If John Kerry takes the oath of office on Jan. 20, 2005, he will have shown himself to be, as advertised, a "great closer." Can he prove to be an equally good "opener"?

Drama crackles whenever a president takes power from the man he defeated. Kerry's win would mark only the third time in U.S. history that a new president was elected in wartime. And Presidents Eisenhower and Nixon both followed incumbents who chose not to run again.

By all accounts, Kerry has thought hard about his first weeks in office. Late last year he gave a series of speeches setting out some of the priorities for his first 100 days. Even so, the "First 100 Days" conceit can singe a new president. Franklin D. Roosevelt, who took office with huge majorities in Congress, began with a slew of major reforms. Such legislative success is rare. Rookie errors are far more common.

I lived through the Clinton transition as a policy and communications aide. It was a messy time and, in retrospect, an opportunity lost. For Kerry, a successful launch will require him to temper expectations -- from the public, the press and his party -- while acting boldly.

In ways, Kerry is not to be envied. He will be served a platter of unpalatable choices. Instantly, Kerry will turn from Iraq critic to Iraq commander in chief, a tricky transition. He will be forced to find $70 billion to pay for continuing operations in Iraq and Afghanistan and will be confronted with tough choices on the eve of Iraqi elections. (Even before taking office, Kerry may be asked by a lame duck President Bush to bless an assault on insurgents in Fallujah.) Crises over nuclear arms programs in Iran and North Korea could follow. At home, a Republican opposition will range from grumpy to embittered, certain to resist the tax policies central to the new president's domestic agenda. As Kerry frankly acknowledged in the debates, the alarming budget deficit may compel him to scale back many campaign goals.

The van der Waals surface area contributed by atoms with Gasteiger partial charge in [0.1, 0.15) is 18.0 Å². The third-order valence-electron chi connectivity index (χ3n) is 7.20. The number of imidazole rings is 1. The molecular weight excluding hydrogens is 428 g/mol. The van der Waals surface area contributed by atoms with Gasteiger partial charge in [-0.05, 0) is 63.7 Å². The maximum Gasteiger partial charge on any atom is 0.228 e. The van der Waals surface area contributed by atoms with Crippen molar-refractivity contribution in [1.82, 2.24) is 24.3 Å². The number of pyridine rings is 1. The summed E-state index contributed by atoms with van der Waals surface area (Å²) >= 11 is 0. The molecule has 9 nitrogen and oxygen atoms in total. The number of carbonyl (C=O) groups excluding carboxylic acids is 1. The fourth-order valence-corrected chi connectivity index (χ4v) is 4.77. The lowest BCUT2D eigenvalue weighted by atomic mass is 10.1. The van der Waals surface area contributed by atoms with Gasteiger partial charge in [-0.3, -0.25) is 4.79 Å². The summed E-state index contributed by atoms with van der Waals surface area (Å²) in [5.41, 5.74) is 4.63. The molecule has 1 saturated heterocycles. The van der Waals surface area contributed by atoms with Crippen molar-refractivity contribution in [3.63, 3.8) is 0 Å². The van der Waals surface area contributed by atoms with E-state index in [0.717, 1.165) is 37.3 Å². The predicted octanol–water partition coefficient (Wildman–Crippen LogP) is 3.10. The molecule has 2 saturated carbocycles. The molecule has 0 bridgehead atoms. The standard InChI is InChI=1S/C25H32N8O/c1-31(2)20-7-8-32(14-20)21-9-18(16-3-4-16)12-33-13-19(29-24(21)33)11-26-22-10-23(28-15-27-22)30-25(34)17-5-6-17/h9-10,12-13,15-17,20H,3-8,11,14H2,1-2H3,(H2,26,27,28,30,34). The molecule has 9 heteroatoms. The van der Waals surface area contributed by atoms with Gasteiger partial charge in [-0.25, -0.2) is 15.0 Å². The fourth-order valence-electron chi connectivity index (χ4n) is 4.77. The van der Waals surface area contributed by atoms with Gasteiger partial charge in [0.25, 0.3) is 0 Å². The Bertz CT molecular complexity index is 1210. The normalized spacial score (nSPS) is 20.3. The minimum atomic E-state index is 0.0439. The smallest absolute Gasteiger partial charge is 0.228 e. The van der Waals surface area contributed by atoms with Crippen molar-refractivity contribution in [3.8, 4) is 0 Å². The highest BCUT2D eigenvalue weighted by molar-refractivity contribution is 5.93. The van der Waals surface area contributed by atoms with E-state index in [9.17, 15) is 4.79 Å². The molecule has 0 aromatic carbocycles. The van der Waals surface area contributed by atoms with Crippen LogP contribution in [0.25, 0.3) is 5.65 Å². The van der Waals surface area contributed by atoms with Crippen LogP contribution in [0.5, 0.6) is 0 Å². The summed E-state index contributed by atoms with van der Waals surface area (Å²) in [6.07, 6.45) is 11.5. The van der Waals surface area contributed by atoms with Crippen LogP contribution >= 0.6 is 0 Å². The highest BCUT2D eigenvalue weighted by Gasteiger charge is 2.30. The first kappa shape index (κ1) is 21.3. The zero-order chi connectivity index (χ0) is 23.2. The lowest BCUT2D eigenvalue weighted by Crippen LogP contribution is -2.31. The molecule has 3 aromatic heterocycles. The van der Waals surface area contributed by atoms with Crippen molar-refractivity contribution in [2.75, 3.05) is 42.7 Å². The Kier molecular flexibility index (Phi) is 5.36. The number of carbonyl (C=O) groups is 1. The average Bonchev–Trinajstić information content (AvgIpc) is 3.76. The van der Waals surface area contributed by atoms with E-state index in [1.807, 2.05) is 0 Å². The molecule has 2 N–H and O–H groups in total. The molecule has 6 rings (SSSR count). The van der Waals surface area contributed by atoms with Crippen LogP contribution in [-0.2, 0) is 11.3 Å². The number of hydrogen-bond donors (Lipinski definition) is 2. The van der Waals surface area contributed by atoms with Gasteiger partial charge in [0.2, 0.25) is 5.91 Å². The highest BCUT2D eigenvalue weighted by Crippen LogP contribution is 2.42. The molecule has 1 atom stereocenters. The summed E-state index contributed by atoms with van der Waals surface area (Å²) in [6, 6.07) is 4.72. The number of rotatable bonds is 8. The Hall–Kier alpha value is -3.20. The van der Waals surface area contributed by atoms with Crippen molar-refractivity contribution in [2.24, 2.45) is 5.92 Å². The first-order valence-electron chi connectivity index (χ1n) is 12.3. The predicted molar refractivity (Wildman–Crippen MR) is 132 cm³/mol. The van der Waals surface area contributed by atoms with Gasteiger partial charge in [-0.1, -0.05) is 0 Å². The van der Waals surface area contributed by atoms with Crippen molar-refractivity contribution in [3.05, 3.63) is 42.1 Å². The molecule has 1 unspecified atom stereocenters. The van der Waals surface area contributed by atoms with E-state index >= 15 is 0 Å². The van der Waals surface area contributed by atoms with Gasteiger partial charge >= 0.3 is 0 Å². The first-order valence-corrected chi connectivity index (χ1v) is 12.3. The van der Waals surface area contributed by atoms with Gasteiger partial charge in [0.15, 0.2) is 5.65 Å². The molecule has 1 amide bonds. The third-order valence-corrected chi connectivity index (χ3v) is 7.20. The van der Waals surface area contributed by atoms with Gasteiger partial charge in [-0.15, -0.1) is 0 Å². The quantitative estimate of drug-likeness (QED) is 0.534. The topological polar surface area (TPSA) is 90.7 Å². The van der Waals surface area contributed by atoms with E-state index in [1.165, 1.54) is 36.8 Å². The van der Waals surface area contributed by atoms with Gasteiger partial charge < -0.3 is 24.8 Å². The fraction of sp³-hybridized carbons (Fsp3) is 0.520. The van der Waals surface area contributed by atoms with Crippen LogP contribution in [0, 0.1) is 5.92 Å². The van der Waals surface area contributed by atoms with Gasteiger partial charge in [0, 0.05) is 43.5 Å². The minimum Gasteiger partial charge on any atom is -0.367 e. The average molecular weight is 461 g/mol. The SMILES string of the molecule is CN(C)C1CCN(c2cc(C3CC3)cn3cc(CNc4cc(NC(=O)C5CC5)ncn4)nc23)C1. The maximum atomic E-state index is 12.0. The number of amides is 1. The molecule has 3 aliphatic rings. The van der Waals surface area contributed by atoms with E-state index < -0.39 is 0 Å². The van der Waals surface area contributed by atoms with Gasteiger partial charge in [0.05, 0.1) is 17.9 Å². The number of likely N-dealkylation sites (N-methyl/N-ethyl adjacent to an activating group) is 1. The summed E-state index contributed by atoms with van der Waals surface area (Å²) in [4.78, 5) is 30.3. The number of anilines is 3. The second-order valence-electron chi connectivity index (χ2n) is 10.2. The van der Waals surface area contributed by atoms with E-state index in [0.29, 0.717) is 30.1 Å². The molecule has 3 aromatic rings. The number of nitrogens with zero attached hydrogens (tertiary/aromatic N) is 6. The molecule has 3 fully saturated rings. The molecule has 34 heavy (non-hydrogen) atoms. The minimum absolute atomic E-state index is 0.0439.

Politically, all this bad news isn't all bad. After Ronald Reagan took office in 1981, he often recalled the baseball player-manager Frankie Frisch. After a rookie he sent into center field promptly committed two errors, Frisch strode out to play himself and let the next ball get by. He supposedly sputtered, "That kid's got center field so messed up, nobody can play it!" Like Reagan, Kerry can remind citizens of the conditions he inherited. Though at some point Kerry will own the problems, this strategy can work for quite a while.

Bush, if he loses, will have left another unintended legacy: a unified Democratic Party -- something about as common as a Red Sox victory parade. In 1993, Democratic lawmakers felt little fealty to Clinton. I recall sitting in the Cabinet room in the first private meeting between the new president and House Speaker Tom Foley (a Democrat), who condescendingly told the new chief to slow his political reform agenda. If not, the Speaker hinted, something unfortunate might happen to Clinton's tax proposals. By contrast, ever since Kerry won the Iowa caucuses, the Democrats have been acting surprisingly like an actual political party. For a while, it will lend Kerry support among Democrats for change.

What will President Kerry's first 100 days bring?

The bully pulpit. Kerry will seek a new tone with his inaugural address, delivered on the very steps where he led protests 34 years earlier. He will lack the luxury of delivering what speechwriters call a "tone poem," written for the ages or to be carved on the wall at the Kerry Library. Instead, he must set a course for achieving goals under adverse circumstances.